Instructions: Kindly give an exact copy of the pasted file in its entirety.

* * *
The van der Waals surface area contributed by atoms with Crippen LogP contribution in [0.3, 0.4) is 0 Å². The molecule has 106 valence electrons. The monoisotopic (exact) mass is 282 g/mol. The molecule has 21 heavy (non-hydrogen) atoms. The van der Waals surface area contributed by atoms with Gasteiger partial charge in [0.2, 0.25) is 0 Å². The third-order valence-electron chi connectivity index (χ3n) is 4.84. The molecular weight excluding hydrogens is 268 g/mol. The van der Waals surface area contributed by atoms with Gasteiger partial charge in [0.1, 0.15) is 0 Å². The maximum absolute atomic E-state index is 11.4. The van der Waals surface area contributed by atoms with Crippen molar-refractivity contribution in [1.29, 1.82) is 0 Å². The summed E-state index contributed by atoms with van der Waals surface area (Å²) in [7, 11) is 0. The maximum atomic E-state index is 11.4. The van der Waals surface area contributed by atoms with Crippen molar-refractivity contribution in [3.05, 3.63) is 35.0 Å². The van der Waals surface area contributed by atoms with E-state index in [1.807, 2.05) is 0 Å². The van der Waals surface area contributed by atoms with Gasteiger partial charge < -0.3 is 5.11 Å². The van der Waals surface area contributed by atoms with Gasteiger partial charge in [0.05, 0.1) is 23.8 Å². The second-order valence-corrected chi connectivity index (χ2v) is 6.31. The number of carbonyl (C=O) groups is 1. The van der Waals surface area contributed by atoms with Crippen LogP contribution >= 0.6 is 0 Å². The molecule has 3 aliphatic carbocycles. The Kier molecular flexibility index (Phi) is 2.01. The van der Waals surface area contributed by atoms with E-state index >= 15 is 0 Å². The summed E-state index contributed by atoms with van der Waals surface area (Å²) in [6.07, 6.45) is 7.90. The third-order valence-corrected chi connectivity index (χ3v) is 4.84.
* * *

The van der Waals surface area contributed by atoms with Crippen LogP contribution in [0.3, 0.4) is 0 Å². The molecule has 106 valence electrons. The monoisotopic (exact) mass is 282 g/mol. The molecule has 21 heavy (non-hydrogen) atoms. The van der Waals surface area contributed by atoms with Gasteiger partial charge in [0.2, 0.25) is 0 Å². The third-order valence-electron chi connectivity index (χ3n) is 4.84. The molecular weight excluding hydrogens is 268 g/mol. The van der Waals surface area contributed by atoms with Gasteiger partial charge in [0.1, 0.15) is 0 Å². The maximum absolute atomic E-state index is 11.4. The van der Waals surface area contributed by atoms with Crippen molar-refractivity contribution in [1.29, 1.82) is 0 Å². The summed E-state index contributed by atoms with van der Waals surface area (Å²) in [7, 11) is 0. The maximum atomic E-state index is 11.4. The van der Waals surface area contributed by atoms with Crippen molar-refractivity contribution in [3.05, 3.63) is 35.0 Å². The van der Waals surface area contributed by atoms with E-state index in [1.807, 2.05) is 0 Å². The van der Waals surface area contributed by atoms with Gasteiger partial charge < -0.3 is 5.11 Å². The van der Waals surface area contributed by atoms with Gasteiger partial charge in [0.05, 0.1) is 23.8 Å². The second-order valence-corrected chi connectivity index (χ2v) is 6.31. The number of carbonyl (C=O) groups is 1. The van der Waals surface area contributed by atoms with Crippen LogP contribution >= 0.6 is 0 Å². The molecule has 3 aliphatic carbocycles. The Kier molecular flexibility index (Phi) is 2.01. The van der Waals surface area contributed by atoms with E-state index >= 15 is 0 Å². The summed E-state index contributed by atoms with van der Waals surface area (Å²) in [6.07, 6.45) is 7.90. The third-order valence-corrected chi connectivity index (χ3v) is 4.84.